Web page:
In our study of the three-step process towards ethical maturity we’ve gone through the need to identify ethical concerns with moral sensitivity and selecting a course of action with moral judgment. Once a direction has been decided upon, it takes moral focus to follow through on it. Robin Quivers can demonstrate this for us.
Robin Ophelia Quivers is Howard Stern’s much-loved sidekick. Actually, the term “sidekick” sounds trite. As she describes it, “My attitude about the show was big-sisterly…I know who he really is – these silly things, these crass things, that’s not who he really is, and I’ve got to remind him who he really is.”
Robin is the moral motivation of the Howard Stern Show. She doesn’t stop the craziness (that would be impossible), but she gives it perspective and reminds the audience that yes, this is bizarre. In her 30+ years on the show, it would have been easy to become desensitized to the disturbing things she has witnessed. Instead, Robin has maintained her moral focus between “regular person normal” and “Howard Stern normal.”
This third step is the most difficult for leaders. We understand the difference between right and wrong and we know what needs to get done to correct it, but only a leader with confidence in themselves and their abilities will sustain their moral compass without feeling the need to justify actions. This is not always easy.
How many leaders know the ethical way to do something, but choose the easier approach? They keep the tyrannical salesman because he brings in clients. Meanwhile, the damage that the salesman is doing to the rest of the team is rationalized and discarded. The message becomes that if you perform, you can do and say whatever you want. With that salesman gone, the team will step up and take the initiative that he never allowed them to take before. The team will be more motivated to perform, more devoted to the organization, and more loyal to the leader who has displayed the moral fortitude to carry through on the moral judgment.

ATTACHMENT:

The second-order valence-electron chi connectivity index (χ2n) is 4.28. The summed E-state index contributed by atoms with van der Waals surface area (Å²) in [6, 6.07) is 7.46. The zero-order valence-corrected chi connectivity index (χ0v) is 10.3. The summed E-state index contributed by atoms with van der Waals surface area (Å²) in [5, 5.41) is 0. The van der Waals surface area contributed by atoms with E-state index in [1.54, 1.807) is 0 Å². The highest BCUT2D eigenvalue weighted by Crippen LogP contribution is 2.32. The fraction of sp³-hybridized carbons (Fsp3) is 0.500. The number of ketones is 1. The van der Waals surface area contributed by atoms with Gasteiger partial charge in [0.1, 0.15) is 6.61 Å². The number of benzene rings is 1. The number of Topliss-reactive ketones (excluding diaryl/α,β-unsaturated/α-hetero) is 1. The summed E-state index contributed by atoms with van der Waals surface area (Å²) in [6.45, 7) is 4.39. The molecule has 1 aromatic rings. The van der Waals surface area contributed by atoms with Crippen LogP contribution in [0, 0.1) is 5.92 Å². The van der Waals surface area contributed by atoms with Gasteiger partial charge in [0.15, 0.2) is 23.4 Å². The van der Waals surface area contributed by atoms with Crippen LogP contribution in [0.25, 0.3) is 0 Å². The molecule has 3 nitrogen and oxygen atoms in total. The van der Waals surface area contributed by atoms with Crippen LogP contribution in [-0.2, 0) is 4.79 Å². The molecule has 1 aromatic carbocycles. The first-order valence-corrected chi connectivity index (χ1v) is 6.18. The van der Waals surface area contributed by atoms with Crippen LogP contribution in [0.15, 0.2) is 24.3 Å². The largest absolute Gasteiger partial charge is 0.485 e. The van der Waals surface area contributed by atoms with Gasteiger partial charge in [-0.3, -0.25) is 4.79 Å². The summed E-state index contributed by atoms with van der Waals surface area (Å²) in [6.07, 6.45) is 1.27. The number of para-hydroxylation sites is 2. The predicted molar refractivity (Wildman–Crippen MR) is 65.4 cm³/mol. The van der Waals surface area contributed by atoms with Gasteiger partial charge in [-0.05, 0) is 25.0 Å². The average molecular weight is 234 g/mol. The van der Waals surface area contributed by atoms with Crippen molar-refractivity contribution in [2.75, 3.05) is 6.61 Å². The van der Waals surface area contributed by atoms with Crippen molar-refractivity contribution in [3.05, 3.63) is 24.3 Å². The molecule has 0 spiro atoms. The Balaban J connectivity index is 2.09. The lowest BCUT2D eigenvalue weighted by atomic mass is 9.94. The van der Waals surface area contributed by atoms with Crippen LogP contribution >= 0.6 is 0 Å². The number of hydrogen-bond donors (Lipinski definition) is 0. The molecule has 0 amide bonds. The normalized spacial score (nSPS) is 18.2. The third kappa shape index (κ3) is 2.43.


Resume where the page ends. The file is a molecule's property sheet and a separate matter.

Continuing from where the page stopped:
Additionally, leaders can improve their moral judgment and those of their team by setting clear guidelines to identify the activities that are acceptable and enforcing consequences for violations. Whether it is in the form of a formal Code of Ethics or discussed as a team, the leader needs to make well-defined expectations that are easy to understand and follow.
Once the guidelines are in place, training needs to be provided to team members. This will increase their awareness of the ethical aspects of their job. Besides reviewing the rules, participants should practice common scenarios, role play, and be aware of the steps to take when they encounter an ethical issue.
Howard Stern and his co-conspirators may not be everyone’s ideal picture of ethics, but the lessons are pertinent, nonetheless. Like all of us, they continue to grow and learn. Experience teaches us to identify ethical issues and better ways to react. This experience builds confidence that provides the esteem needed to do what needs to be done.
This is the final in a four part series on ethical maturity. For the other chapters, check out: